<strong>Easter Island.</strong></br>The Mysteries of the Moai

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Description

Easter Island, or Rapa Nui, is a Polynesian island in the south eastern Pacific Ocean. It is a small island being 25 by 12 kilometres at its widest. It is one of the world’s most isolated inhabited islands. Its nearest neighbour is Pitcairn Island, some 2000 kilometres away to the west. The first European to visit the volcanic island was a Dutch explorer who landed there on Easter Sunday 1722. Easter Island is famous for its 887 monumental statues, called Moai, that were created, carved and erected by the early Rapanui people. It is a World Heritage Site with much of the island protected within the Rapa Nui National Park. European accounts from 1722 and later mention standing Moai, but James Cook’s 1774 expedition noted that several Moai were lying down. It seems that the Moai were toppled during internal wars. Many have been restored during the latter part of the 20th century to their original standing positions on platforms. Easter Island was annexed by Chile on September 9th 1888. Until the 1960s, the surviving Rapanui were confined to the settlement at Hanga Roa. The rest of the island was rented as a sheep farm until 1953. The island was managed by the Chilean Navy until 1966. At that point the rest of the island was re-opened.

This documentary commences with a look at the area in the vicinity of Hanga Roa. Most visitors stay here for a few days and journey out to see the Moai at various locations on the island. One of the high points on the Island is the volcanic crater of Rano Kau, which contains a fresh water lake. Perched 400 metres up on the edge of the crater wall is the ceremonial village of Orongo. This was once the most important site on the island, but is significance seems to belong to a period after the construction of the great statues and ahu, platforms. Rana Raraku is the quarry site, where the Moai statues were cut. The mountain side is littered with statues in all stages of completion. Puna Pau is another quarry, where the cylindrical, red-stone topknots were carved. The native name, for this head decoration is Pukao, which means ‘topknot’ and was the usual hairstyle of Easter Island males. There are some splendid sites where the Moai have been restored to their standing position, most notably at Tongariki. Here there are 15 Moai. There are 7 statues at Ahu Akivi. The documentary ends with a visit to the sandy beach at Anakena, a possible landing place for early settlers.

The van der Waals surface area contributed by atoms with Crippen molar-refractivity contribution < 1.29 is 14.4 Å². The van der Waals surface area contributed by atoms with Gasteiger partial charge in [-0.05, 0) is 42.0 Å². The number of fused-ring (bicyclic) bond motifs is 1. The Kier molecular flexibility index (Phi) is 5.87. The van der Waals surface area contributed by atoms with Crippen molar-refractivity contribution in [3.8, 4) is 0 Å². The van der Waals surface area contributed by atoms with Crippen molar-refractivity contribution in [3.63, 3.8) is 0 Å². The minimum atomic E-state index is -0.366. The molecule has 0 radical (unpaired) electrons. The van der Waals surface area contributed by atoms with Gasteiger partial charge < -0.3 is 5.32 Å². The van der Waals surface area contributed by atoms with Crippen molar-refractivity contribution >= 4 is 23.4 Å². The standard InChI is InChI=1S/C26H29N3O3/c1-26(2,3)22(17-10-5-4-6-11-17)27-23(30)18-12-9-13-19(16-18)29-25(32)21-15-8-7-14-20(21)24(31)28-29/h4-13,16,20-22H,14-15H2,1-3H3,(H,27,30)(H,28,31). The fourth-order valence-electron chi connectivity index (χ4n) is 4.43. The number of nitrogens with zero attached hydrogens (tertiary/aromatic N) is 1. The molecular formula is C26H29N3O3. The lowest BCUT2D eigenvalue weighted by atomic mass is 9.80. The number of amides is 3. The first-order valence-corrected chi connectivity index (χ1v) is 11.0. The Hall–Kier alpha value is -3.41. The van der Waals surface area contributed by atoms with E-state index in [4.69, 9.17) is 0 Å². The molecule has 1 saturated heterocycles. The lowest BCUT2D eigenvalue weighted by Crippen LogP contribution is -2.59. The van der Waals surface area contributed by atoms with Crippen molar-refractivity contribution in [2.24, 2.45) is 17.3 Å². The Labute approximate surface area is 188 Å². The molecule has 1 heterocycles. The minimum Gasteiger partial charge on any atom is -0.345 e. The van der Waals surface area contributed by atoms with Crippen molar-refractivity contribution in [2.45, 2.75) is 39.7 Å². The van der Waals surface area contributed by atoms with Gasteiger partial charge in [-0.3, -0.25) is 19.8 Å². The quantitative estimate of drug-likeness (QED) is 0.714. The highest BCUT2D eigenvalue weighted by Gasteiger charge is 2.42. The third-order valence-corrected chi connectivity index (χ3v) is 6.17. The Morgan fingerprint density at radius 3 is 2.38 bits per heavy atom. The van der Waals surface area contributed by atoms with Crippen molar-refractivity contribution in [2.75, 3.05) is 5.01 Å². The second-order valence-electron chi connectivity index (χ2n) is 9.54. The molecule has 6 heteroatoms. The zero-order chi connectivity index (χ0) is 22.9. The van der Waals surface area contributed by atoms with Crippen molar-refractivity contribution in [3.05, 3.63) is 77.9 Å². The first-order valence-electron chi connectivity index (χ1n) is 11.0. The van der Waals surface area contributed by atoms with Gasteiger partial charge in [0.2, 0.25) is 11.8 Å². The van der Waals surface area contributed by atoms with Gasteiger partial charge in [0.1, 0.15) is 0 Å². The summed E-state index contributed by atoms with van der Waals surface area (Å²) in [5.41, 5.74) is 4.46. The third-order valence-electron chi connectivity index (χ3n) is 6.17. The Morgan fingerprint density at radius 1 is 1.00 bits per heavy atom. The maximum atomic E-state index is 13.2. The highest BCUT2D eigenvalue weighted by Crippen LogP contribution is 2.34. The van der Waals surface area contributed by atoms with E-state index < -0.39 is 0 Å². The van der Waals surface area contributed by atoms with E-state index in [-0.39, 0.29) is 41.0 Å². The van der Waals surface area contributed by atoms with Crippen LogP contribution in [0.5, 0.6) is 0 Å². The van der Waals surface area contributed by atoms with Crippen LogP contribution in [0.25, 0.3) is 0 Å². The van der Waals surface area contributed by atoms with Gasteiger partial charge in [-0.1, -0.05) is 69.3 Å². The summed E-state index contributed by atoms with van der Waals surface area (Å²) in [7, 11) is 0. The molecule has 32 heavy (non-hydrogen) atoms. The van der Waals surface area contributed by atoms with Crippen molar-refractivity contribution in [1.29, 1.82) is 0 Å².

John Myers Photographic invites you to experience this interesting remote island of Rapa Nui. There are legends and mysteries surrounding the ancient Polynesian culture that pervaded the island. Visiting the sites of Moai and learning something of the history is the main reason for travelling to this interesting island, Easter Island.

Running time is approximately 20 minutes.

Tags: Easter Island, Australasia / Oceania